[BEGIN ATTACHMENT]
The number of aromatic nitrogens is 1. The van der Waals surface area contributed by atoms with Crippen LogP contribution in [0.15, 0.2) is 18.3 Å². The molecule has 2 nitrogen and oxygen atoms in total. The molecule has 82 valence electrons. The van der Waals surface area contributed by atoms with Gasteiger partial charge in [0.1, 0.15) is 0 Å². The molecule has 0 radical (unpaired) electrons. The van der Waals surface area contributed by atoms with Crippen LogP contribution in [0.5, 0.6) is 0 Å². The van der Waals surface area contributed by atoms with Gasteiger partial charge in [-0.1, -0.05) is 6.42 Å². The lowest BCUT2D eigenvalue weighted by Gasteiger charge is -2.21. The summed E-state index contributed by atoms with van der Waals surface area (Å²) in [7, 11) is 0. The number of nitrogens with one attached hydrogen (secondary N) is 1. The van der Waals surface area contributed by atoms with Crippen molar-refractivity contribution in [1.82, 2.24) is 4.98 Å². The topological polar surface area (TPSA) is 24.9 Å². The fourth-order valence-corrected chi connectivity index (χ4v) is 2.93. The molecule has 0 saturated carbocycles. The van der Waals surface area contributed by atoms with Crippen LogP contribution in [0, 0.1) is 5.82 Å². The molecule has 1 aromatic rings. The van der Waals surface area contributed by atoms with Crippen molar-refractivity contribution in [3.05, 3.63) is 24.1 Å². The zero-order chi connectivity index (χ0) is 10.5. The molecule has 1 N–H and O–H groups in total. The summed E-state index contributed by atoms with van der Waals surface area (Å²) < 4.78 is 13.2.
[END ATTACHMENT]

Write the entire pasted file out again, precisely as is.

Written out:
The number of aromatic nitrogens is 1. The van der Waals surface area contributed by atoms with Crippen LogP contribution in [0.15, 0.2) is 18.3 Å². The molecule has 2 nitrogen and oxygen atoms in total. The molecule has 82 valence electrons. The van der Waals surface area contributed by atoms with Gasteiger partial charge in [0.1, 0.15) is 0 Å². The molecule has 0 radical (unpaired) electrons. The van der Waals surface area contributed by atoms with Crippen LogP contribution in [0.5, 0.6) is 0 Å². The van der Waals surface area contributed by atoms with Gasteiger partial charge in [-0.1, -0.05) is 6.42 Å². The lowest BCUT2D eigenvalue weighted by Gasteiger charge is -2.21. The summed E-state index contributed by atoms with van der Waals surface area (Å²) in [7, 11) is 0. The number of nitrogens with one attached hydrogen (secondary N) is 1. The van der Waals surface area contributed by atoms with Crippen molar-refractivity contribution in [1.82, 2.24) is 4.98 Å². The topological polar surface area (TPSA) is 24.9 Å². The fourth-order valence-corrected chi connectivity index (χ4v) is 2.93. The molecule has 0 saturated carbocycles. The van der Waals surface area contributed by atoms with Crippen LogP contribution in [0, 0.1) is 5.82 Å². The molecule has 1 aromatic rings. The van der Waals surface area contributed by atoms with Crippen molar-refractivity contribution in [3.05, 3.63) is 24.1 Å². The zero-order chi connectivity index (χ0) is 10.5. The molecule has 1 N–H and O–H groups in total. The summed E-state index contributed by atoms with van der Waals surface area (Å²) < 4.78 is 13.2.